Members of different generations may bring their own perspectives and expectations to the workplace, which can be a source of tension as well as strength. Practicing empathy and seeking out mentors can help employees to understand one another.
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An analysis of military performance evaluations reveals that men and women are often described in different terms. Despite an increase in diversity and inclusion efforts, the research shows that evaluators tend to use more negative words to describe women.
Top executives say that providing flexible work arrangements such as telecommuting improves recruitment efforts, but research suggests that some employees worry that taking advantage of such offers may hamper their career advancement.
Black female executives, who are part of two demographic groups that are often underrepresented at the highest levels of company leadership, grapple with the concept of "intersectional invisibility." Interviews with executives show that many address the challenge by taking on "visible, high-risk roles."
CEOs can avoid biases and make better decisions by gathering input from staff representing diverse perspectives, says Richard Thaler, author and Nobel winner in economics. Leaders can avoid hindsight bias and learn more from a project that failed if all the circumstances and input that occurred at its start are recorded.
People perform better when they feel valued, so building inclusive cultures is critical to helping everyone reach their potential. It's possible to address unconscious bias by practicing mindfulness, connecting with diverse groups of people and identifying the "noise" that may affect your decisions.
Tax organizations are increasingly recognizing diversity and inclusion as essential parts of the working environment. Firms can expand the candidate pool by reaching out to students and helping them understand the career opportunities that are available to them.
PwC is looking to diversify its senior ranks in the UK by banning all-male shortlists for jobs. The organization is also planning to eliminate all-male interview panels and assess the process used to select employees for "career defining roles."
Some companies are striving to retain talented employees by offering older workers flexible working arrangements, such as part-time schedules and phased retirements. Last year, about 25% of employees worked for companies that allowed flexible working arrangements, an increase from 19% in 2015, according to the Transamerica Center for Retirement Studies.
Asian-Americans are less likely than members of other demographic groups to be promoted into management positions in white-collar professions, according to an analysis of Equal Employment Opportunity Commission data. Similar issues can be seen across multiple fields, including the tech industry and the legal profession.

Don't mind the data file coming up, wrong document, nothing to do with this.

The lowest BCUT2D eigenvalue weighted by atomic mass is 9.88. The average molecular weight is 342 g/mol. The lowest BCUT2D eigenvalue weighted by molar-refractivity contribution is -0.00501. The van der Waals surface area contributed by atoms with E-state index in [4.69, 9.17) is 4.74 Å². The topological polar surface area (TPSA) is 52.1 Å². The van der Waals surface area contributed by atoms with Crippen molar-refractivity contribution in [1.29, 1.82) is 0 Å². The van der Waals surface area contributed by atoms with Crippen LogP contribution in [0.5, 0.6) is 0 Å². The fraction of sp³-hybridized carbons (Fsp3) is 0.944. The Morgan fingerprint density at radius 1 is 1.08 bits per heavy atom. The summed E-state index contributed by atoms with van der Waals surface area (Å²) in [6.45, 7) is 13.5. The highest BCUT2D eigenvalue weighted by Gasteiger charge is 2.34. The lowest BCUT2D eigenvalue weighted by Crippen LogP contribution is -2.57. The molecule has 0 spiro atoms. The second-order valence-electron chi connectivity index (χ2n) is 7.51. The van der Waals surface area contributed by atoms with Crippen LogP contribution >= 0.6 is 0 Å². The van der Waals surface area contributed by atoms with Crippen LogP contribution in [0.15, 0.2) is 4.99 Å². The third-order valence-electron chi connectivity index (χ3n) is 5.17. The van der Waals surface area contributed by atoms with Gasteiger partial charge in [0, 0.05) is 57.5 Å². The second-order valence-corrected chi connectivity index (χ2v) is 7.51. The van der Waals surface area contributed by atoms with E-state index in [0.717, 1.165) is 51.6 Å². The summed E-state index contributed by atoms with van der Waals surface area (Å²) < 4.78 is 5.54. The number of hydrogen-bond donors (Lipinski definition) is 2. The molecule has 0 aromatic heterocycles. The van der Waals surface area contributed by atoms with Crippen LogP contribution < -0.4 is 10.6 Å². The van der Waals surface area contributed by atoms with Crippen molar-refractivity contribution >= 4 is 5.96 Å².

Tell us about your company's mentoring program for employees.
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We have a robust mentoring program open to all employees
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AICPA Diversity & Inclusion News
Forging Your Path: Women in Accounting webinar
Join us for an inspiring discussion with four incredible women in the accounting profession who have forged their own paths to success. You will get insights from accounting women working in consulting, public accounting and industry about what life may throw your way and how to leverage those events into personal and professional success! Date: July 24, 2018 | Time: 1-2 p.m. ET | Register here.
Introducing the Inclusion Champions program
Announcing the Inclusion Champions, a new AICPA Diversity and Inclusion program. Inclusion Champions represent a cohort of CPAs across the country that help foster discussions on diversity and inclusion in the profession. They create awareness of diversity and inclusion tools (D&I) and inspire actions that make D&I a part of the everyday experience. Request an Inclusion Champion to speak at your event.
7th Annual AICPA Women's Global Leadership Summit
Mark your calendars now! You don't want to miss the 7th Annual AICPA Women's Global Leadership Summit. It will be held Nov. 14-16, 2018, in New York City. Attend on-site or online. Find out more.
American Institute of CPAs
(AICPA) is the world’s largest member association representing the CPA profession, with more than 418,000 members in 143 countries, and a history of serving the public interest since 1887. AICPA members represent many areas of practice, including business and industry, public practice, government, education and consulting. The AICPA sets ethical standards for the profession and U.S. auditing standards for private companies, not-for-profit organizations, federal, state and local governments. It develops and grades the Uniform CPA Examination and offers credentials for a number of specialized areas. With The Chartered Institute of Management Accountants (CIMA), it offers the Chartered Global Management Accountant (CGMA) designation, which sets the global benchmark for quality and recognition in management accounting.
About the AICPA National Commission on Diversity and Inclusion
The AICPA National Commission on Diversity and Inclusion was formed to serve as champions within the accounting profession and to work toward
proposing strategies to recruit, retain, and advance minorities in the profession. The National Commission on Diversity and Inclusion
has set a new course to address best practices and develop tools to help members and firms succeed in their diversity and inclusion efforts.